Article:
EDITOR’S NOTE: This column originally appeared in Sightings, a publication of the Martin Marty Center at the University of Chicago Divinity School. Sign up here to receive Sightings in your inbox on Mondays and Thursdays. You can also follow us on Facebook and Twitter.
This past June, the Pope spoke critically of the Mafia, and did so in its heartland region in Italy. He threatened to excommunicate anyone who was part of this international crime syndicate. So here we have the unquestioned leader of the largest religious organization/communion in the world, the Roman Catholic Church, taking on the presumably most powerful organizational embodiment of crime, at least in the Western world. Who noticed?
Such a move was crowded off the front pages and out of prime time by other news events. Epochal storms in the form of hurricanes, along with earthquakes and drought, were immediate threats. North Korea created the greatest human-made concern. Blustery acts and words from politicians in a time of governmental chaos no doubt made the Pope-versus-Mafia to-do seem ignorable. Could it not be shelved as an incident which concerned only a single religious group, however large, and one criminal organization, however evil, while non-members of each could go about their business?
Let’s take back the “no one noticed” line. My e-files and clippings baskets do include some disturbing references, but most of these originated among enemies of the Roman Catholic Church, who despise the Pope and wish him ill. They had, and have, plenty to say. They were not ready to pay attention to the positive side of the Vatican’s announced plans to “develop a new legal doctrine for the Catholic Church about ‘excommunication for corruption and mafia association,’” announced after a Vatican conference on fighting these phenomena. The Vatican spoke of its role in the fight for justice and pursuit of the common good. Its enemies were unmoved.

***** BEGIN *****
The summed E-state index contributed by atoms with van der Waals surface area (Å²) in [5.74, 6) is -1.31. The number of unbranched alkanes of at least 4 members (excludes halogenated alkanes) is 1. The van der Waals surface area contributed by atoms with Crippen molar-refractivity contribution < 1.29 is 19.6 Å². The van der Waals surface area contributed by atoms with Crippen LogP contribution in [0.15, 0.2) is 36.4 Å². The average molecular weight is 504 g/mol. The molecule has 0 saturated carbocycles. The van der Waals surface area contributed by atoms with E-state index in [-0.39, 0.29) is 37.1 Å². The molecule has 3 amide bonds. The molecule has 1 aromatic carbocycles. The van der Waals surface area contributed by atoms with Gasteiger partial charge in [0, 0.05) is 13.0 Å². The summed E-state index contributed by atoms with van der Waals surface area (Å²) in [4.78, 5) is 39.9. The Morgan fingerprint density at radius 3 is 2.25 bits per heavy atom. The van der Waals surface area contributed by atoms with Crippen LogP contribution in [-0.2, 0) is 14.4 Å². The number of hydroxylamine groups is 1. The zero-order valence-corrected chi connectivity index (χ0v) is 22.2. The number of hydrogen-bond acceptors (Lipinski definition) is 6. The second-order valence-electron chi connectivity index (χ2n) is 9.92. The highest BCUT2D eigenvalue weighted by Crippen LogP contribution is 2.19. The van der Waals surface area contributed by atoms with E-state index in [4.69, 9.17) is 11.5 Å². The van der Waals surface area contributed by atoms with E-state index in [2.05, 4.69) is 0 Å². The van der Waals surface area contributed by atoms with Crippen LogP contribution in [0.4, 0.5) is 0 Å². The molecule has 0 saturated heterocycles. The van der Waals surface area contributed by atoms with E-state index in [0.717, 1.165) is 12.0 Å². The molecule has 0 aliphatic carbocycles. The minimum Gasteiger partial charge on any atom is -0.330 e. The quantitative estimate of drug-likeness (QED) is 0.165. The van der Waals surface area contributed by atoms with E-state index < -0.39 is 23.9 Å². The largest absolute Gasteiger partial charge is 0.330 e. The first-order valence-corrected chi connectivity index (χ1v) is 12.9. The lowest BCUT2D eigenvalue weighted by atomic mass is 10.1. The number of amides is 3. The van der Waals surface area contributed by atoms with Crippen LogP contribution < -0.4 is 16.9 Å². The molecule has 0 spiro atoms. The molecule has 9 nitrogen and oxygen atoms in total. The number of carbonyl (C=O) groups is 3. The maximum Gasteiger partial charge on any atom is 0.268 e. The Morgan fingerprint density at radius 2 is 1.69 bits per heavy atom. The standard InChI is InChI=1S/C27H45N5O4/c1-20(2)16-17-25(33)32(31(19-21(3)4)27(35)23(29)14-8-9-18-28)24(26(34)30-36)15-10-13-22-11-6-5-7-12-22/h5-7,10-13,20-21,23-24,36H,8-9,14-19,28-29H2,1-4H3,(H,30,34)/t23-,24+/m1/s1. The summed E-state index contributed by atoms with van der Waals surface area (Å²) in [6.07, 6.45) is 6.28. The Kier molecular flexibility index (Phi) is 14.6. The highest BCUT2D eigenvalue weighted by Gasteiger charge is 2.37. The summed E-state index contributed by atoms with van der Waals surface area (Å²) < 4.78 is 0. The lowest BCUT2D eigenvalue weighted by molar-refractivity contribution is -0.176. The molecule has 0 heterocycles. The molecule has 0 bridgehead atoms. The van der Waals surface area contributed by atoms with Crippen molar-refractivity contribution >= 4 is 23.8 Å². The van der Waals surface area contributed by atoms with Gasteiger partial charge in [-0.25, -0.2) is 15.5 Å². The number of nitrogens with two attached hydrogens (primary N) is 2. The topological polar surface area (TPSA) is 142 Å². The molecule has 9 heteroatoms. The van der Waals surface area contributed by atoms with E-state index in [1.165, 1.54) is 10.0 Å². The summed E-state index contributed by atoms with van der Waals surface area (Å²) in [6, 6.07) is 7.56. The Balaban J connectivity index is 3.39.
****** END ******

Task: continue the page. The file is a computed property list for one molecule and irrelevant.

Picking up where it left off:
Perhaps this incident, and commentary on it, will inspire fresh inquiry into how evil, whether produced by crime syndicates or other forces, keeps changing shape and inventing new tactics. The Sightings thesis for today is simple: publics can become inured as problems become—dare we call them this?—“commonplace.” Climate change, for example, is commonplace, so publics get used to it, and ignore it, even in the face of connected disasters. Let me be autobiographical for a few lines to illustrate this in respect to organized crime. Indulge me.
I was once a (beginning) parish pastor in the Chicago area, a crime-ridden but beloved (by people like me) place where there were Syndicate signals all around us. Even now, I can look out my window down on a hotel which was a crime-syndicate nest. I pastored in a suburb where Tony Accardo—who was worse than Al Capone—and his kind lived in comfort and attended Mass. We all knew we were part of a corrupt culture. Virgil Peterson, head of the Chicago Crime Commission, was my tutor. When my mother promised a visit, despite her fears of then-Chicago, I asked Peterson whether such-and-such a restaurant was mob-related. He told us the one we mentioned was not, so we took her there. A few days later we learned that he had been unnerved by our choice to go to a non-Mafia-controlled restaurant. Why? “The Syndicate is not going to bomb or burn ‘one of its own.’’’ That year over 50 non-Syndicate-controlled restaurants were burned or bombed. We lived amidst the horror, but it was NIOBY, “not in our back yard,” even though it was just inches away.
So we enter a new season, with new issues, new hopes and fears, new opportunities. There are signs that other-than-Syndicate syndicates have largely replaced the old ones, but there remain plenty of current challenges to the common good. Citizens may not know how to thwart them, but they may be relearning, from the Pope and other people of skill and good will, that inurement and willful ignorance promote a climate where quest for the common good is compromised. In the seasons ahead, we’ll try to focus Sightings on some of these issues, and the people who address them. Worrying about the safety of our local restaurants may not be the most urgent issue, but there will be new occasions, addressable in the spirit of Pope Francis, and evoking our need to pursue the common good.